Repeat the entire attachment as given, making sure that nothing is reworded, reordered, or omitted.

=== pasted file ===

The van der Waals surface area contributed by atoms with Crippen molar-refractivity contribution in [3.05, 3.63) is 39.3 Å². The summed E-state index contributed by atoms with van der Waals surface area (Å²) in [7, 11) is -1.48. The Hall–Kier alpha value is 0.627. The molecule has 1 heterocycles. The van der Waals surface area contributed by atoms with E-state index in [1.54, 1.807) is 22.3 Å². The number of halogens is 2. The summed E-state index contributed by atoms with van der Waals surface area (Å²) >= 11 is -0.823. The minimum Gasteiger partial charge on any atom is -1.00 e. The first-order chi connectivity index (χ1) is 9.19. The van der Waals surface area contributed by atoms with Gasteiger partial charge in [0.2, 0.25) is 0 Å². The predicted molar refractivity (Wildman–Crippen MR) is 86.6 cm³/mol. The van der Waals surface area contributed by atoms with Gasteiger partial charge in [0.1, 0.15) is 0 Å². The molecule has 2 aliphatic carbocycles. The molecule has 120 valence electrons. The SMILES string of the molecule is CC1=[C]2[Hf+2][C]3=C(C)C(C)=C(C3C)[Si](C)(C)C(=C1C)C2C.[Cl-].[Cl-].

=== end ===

The van der Waals surface area contributed by atoms with Crippen molar-refractivity contribution in [3.05, 3.63) is 39.3 Å². The summed E-state index contributed by atoms with van der Waals surface area (Å²) in [7, 11) is -1.48. The Hall–Kier alpha value is 0.627. The molecule has 1 heterocycles. The van der Waals surface area contributed by atoms with E-state index in [1.54, 1.807) is 22.3 Å². The number of halogens is 2. The summed E-state index contributed by atoms with van der Waals surface area (Å²) >= 11 is -0.823. The minimum Gasteiger partial charge on any atom is -1.00 e. The first-order chi connectivity index (χ1) is 9.19. The van der Waals surface area contributed by atoms with Gasteiger partial charge in [0.2, 0.25) is 0 Å². The predicted molar refractivity (Wildman–Crippen MR) is 86.6 cm³/mol. The van der Waals surface area contributed by atoms with Gasteiger partial charge in [0.1, 0.15) is 0 Å². The molecule has 2 aliphatic carbocycles. The molecule has 120 valence electrons. The SMILES string of the molecule is CC1=[C]2[Hf+2][C]3=C(C)C(C)=C(C3C)[Si](C)(C)C(=C1C)C2C.[Cl-].[Cl-].